Posted Sunday, January 7, 2001

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German Fischer was militant student, not guerrilla

by Emma Thomasson

BERLIN - German Foreign Minister Joschka Fischer [wearing black helmet in photos] said on Wednesday that he had played a militant role in left-wing student protests in the 1970s but had opposed violent guerrilla tactics.

Officer down"Yes, I was militant. But I always rejected the armed struggle and fought it politically," Fischer told the Stern weekly in an interview due for publication on Thursday.

Fischer is due to testify in Frankfurt in two weeks as a character witness at the trial of a man charged with helping jailed guerrilla Carlos the Jackal to kidnap OPEC oil ministers in Vienna in 1975. Hans-Joachim Klein, 52, faces charges of kidnapping and involvement in the murder of two bodyguards and a delegate in the raid, the most spectacular attack by Carlos, a Venezuelan whose real name is Illich Ramirez Sanchez.

Fischer, now one of Germany's most popular politicians, knew Klein as a fellow member of the left-wing protest movement of the late 1960s and early 1970s, but said he had never considered following him and joining extreme leftist guerrilla groups.

"I always thought that was wrong, even suicidal," he said. "The whole time, for God's sake, we were working hard against this step to armed struggle, to terrorism."

Shown photographs which Stern magazine said depicted a masked Fischer attacking a police officer, the dapper foreign minister, now 52, said he had been involved in protest violence, but denied he had thrown petrol bombs or used a gun.

"We occupied houses and when they were supposed to be cleared we defended ourselves. We threw stones. We were beaten up but we also fought back strongly. I have never kept that a secret," he said.

Conservatives attack Militancy

Let's get out of here!Conservative opposition Christian Democrat Union party (CDU) said Fischer's admission meant he was not for high office. "Whoever behaved like that is no representative of a violence-free civil society. One cannot be foreign minister of Germany with such an attitude," Wolfgang Bosbach, the CDU's deputy parliamentary leader, told the Berliner Morgenpost daily.

Fischer rejected allegations that he had knowingly allowed Klein to use his car to transport weapons and said he had given the vehicle to his fellow protester to repair it.

"If I had known that he was going to use it to drive around with weapons I wouldn't have given him the car," he said. Fischer said he had been shocked when he saw an injured Klein on the front page of the newspaper after the OPEC kidnapping, but said he had not helped Klein to hide or supported him during Klein's decades underground.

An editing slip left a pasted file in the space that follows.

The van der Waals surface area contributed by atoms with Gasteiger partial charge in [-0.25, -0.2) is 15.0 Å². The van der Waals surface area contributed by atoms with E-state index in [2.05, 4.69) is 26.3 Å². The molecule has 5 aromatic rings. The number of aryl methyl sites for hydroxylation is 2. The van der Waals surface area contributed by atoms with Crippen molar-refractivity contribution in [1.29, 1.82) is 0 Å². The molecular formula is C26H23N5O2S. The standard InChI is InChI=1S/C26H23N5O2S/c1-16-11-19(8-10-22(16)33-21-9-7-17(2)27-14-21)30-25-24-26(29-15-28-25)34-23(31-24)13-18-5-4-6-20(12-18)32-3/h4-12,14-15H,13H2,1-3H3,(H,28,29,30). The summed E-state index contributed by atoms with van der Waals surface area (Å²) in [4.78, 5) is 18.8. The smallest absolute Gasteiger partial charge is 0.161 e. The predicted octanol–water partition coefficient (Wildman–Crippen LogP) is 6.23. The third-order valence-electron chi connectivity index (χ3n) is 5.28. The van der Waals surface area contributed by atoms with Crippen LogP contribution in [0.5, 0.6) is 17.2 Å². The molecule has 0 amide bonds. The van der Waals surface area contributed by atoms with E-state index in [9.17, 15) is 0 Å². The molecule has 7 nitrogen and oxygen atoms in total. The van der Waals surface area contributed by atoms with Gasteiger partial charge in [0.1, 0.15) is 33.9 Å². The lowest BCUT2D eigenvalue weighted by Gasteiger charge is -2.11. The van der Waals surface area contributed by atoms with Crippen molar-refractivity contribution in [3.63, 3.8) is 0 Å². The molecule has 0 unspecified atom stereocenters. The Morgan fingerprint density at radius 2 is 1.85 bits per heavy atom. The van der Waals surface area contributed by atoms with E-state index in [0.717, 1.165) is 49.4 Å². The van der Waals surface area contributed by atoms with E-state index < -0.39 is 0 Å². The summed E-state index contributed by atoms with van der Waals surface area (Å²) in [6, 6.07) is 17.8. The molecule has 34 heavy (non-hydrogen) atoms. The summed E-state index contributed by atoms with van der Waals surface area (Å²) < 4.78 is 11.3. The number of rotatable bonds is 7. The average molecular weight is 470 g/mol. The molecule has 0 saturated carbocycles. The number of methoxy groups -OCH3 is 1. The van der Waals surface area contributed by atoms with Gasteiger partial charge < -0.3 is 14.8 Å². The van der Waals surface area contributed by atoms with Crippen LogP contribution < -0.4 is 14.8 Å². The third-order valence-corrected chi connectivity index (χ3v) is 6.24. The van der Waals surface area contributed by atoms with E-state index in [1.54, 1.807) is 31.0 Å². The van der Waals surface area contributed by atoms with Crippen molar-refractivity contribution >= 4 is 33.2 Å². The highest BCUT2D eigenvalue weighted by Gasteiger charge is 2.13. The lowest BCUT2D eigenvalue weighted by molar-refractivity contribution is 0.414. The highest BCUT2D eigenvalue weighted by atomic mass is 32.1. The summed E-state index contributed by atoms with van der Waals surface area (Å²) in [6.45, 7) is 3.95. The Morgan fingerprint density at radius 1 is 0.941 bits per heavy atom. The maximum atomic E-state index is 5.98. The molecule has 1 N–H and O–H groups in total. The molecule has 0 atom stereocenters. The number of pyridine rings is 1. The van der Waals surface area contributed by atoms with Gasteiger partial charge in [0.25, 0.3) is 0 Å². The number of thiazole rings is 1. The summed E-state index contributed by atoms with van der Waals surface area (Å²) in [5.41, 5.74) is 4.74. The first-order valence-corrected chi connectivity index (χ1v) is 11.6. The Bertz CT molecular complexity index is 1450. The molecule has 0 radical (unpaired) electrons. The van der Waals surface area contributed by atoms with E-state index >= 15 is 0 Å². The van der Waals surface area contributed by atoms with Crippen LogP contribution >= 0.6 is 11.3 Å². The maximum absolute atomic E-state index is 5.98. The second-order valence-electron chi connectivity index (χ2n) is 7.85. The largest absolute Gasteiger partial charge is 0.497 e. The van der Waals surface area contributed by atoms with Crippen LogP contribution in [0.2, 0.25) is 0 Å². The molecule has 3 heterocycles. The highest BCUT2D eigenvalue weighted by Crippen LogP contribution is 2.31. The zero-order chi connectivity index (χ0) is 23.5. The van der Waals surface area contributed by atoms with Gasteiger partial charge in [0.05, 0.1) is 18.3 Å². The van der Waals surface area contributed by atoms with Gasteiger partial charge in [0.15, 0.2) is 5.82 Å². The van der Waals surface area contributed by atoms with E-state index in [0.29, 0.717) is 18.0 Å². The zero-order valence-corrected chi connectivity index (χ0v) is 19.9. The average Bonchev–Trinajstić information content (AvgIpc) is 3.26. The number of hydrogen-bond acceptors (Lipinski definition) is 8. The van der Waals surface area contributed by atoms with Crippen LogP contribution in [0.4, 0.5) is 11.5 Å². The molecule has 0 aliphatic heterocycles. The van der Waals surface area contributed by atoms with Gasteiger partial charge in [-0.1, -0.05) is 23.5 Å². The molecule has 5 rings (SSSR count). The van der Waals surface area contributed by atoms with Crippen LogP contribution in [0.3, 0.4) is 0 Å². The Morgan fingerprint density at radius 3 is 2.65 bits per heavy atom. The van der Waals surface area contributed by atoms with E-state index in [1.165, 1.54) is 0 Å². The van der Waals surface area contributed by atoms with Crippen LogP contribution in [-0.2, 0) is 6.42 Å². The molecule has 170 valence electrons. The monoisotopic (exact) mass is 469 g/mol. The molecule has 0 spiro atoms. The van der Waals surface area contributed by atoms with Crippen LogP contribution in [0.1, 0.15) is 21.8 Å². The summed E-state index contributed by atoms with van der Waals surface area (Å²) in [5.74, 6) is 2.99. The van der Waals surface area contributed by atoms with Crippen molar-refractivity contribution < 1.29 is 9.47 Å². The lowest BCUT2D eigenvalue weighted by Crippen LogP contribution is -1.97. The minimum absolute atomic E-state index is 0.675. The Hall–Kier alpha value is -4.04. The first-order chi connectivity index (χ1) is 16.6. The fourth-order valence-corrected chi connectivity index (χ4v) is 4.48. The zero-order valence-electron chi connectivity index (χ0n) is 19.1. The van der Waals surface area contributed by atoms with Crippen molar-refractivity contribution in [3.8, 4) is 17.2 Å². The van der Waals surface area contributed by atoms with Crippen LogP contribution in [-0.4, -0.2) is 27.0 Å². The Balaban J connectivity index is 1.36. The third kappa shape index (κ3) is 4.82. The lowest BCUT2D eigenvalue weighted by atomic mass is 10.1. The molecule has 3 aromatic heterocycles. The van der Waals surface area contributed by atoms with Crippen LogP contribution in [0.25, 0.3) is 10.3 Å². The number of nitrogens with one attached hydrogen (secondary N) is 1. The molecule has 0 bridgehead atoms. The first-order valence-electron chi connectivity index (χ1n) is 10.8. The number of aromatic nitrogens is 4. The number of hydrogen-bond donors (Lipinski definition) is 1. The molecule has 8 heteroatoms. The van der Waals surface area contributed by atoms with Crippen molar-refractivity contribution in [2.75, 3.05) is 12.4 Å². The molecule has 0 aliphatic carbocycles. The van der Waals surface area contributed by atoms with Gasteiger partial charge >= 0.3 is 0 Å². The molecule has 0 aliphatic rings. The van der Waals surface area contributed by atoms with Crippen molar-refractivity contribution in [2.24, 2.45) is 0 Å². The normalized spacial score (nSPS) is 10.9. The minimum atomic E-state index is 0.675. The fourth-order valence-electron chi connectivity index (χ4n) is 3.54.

Klein was shot in the stomach during the kidnapping but was treated and allowed to fly to Algiers with his accomplices and their hostages, who were released on payment of a ransom. He later took refuge in Libya before going underground.

Klein, who denies shooting during the kidnapping, was extradited in 1999 from France, where he had lived for 23 years under a false name. Fischer, who entered the German parliament in 1983 as a member of the ecologist Greens, said he had become disillusioned with the protest movement in 1976 when left-wing extremists who hijacked a plane singled out Jewish passengers.

© 2001 Reuters Limited. All rights reserved.

The photos have been added from a larger series published on the following website to which acknowledgment is made:

Upper picture shows helmeted Fischer beating the young police officer during a Marxist riot in Frankfurt's west-end. The officer is outnumnbered five to one and his helmet has been ripped off; lower picture shows Fischer (left) warning his fellow thugs that more police are coming.

David Irving comments:
David Irving  MANY is the time that I, on legitimate speaking and lecture tours of German universities and elsewhere, came up against armed, masked, violent mobs of Joschka Fischers, sometimes hundreds strong; in those days, the German police still acted to protected free speech, as was their duty under the German constitution. Then the poachers became the gamekeepers, and the terrorists started calling the shots. We recall Roger Boyes' recent story (in The Times of October 18, 2000) reporting from Berlin: "The State Prosecutor Volker Rath may broaden the case to include a 1981 killing of the regional politician Heinz Herbert Carry. The gun used to kill Herr Carry was found in the car of Joschka Fischer. The car had been delivered to Herr Klein for repairs." "Many of the 1968 student rebel generation," added Boyes, "who now form the political class, were friendly with people who later became terrorists." This is cowardly journalese for the statement that among modern German politicians are many who were terrorists in the 1960s.

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